I thought the book was well-written and sharp and dealt with political and social issues without constantly resorting to various forms of cover, like irony or misdirection (a tendency that I count among my more serious flaws as a poet). I believe there is more peril in being transparent with one’s allegiances, but by the same token, I also feel that such an approach is more honest, and when it works, often makes for a more effective poem.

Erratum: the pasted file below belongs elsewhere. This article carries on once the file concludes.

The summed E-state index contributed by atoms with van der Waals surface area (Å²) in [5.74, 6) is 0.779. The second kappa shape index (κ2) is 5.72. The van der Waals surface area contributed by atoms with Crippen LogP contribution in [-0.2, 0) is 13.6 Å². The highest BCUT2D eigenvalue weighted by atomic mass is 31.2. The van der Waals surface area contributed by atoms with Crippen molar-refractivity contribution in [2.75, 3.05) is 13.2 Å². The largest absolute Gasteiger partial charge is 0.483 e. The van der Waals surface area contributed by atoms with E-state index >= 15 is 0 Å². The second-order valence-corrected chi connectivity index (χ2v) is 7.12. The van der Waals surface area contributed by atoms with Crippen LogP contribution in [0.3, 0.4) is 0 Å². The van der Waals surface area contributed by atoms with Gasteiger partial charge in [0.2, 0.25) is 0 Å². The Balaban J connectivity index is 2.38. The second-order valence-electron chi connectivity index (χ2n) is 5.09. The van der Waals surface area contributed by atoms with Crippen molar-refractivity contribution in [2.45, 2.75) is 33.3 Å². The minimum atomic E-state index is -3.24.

There’s a penchant amongst poets to want to address the political without being a “political poet.” I understand the distinction (and for me, it brings to mind George Oppen, who explained his 20-year hiatus from poetry by saying that he wanted to focus on his Marxist activism, but did not want to be a “Marxist” poet). On this count, Peace Conference really nails it; that is, it manages political content without being doctrinaire, or worse yet, tentative. Since politics and ethics are as close as most poets ever come to religion, I think it’s imperative to retain the energy and wonder of religious experience without becoming intractable. This can be a very difficult balance to strike, but you bring it off quite artfully in Peace Conference.
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